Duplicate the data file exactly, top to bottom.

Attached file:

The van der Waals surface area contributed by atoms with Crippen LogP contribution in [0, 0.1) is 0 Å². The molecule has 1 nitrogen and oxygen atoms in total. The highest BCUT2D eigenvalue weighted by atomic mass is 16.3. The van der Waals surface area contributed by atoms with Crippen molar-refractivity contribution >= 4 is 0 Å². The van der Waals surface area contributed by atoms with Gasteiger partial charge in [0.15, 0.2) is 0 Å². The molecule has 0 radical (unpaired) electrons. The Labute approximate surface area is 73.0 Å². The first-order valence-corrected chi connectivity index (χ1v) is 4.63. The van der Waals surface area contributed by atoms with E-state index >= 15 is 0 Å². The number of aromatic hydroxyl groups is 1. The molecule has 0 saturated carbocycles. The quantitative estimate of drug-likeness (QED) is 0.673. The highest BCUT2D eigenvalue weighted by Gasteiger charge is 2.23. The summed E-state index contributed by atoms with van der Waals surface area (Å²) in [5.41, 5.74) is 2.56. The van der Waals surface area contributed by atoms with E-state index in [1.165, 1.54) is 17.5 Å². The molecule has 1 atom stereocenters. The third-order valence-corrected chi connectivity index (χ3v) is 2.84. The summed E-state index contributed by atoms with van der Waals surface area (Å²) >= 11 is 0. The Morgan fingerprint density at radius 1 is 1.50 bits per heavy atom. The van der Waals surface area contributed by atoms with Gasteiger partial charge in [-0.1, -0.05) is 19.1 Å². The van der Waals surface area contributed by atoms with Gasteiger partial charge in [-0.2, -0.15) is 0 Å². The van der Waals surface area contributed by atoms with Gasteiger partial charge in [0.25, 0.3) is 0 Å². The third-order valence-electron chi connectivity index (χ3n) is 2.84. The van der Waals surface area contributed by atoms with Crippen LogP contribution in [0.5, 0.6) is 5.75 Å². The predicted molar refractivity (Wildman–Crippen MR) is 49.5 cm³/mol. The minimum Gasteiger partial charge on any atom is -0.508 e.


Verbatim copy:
The van der Waals surface area contributed by atoms with Crippen LogP contribution in [0, 0.1) is 0 Å². The molecule has 1 nitrogen and oxygen atoms in total. The highest BCUT2D eigenvalue weighted by atomic mass is 16.3. The van der Waals surface area contributed by atoms with Crippen molar-refractivity contribution >= 4 is 0 Å². The van der Waals surface area contributed by atoms with Gasteiger partial charge in [0.15, 0.2) is 0 Å². The molecule has 0 radical (unpaired) electrons. The Labute approximate surface area is 73.0 Å². The first-order valence-corrected chi connectivity index (χ1v) is 4.63. The van der Waals surface area contributed by atoms with E-state index >= 15 is 0 Å². The number of aromatic hydroxyl groups is 1. The molecule has 0 saturated carbocycles. The quantitative estimate of drug-likeness (QED) is 0.673. The highest BCUT2D eigenvalue weighted by Gasteiger charge is 2.23. The summed E-state index contributed by atoms with van der Waals surface area (Å²) in [5.41, 5.74) is 2.56. The van der Waals surface area contributed by atoms with E-state index in [1.165, 1.54) is 17.5 Å². The molecule has 1 atom stereocenters. The third-order valence-corrected chi connectivity index (χ3v) is 2.84. The summed E-state index contributed by atoms with van der Waals surface area (Å²) >= 11 is 0. The Morgan fingerprint density at radius 1 is 1.50 bits per heavy atom. The van der Waals surface area contributed by atoms with Gasteiger partial charge in [-0.1, -0.05) is 19.1 Å². The van der Waals surface area contributed by atoms with Gasteiger partial charge in [-0.2, -0.15) is 0 Å². The van der Waals surface area contributed by atoms with Gasteiger partial charge in [0.25, 0.3) is 0 Å². The third-order valence-electron chi connectivity index (χ3n) is 2.84. The van der Waals surface area contributed by atoms with Crippen LogP contribution in [0.5, 0.6) is 5.75 Å². The predicted molar refractivity (Wildman–Crippen MR) is 49.5 cm³/mol. The minimum Gasteiger partial charge on any atom is -0.508 e.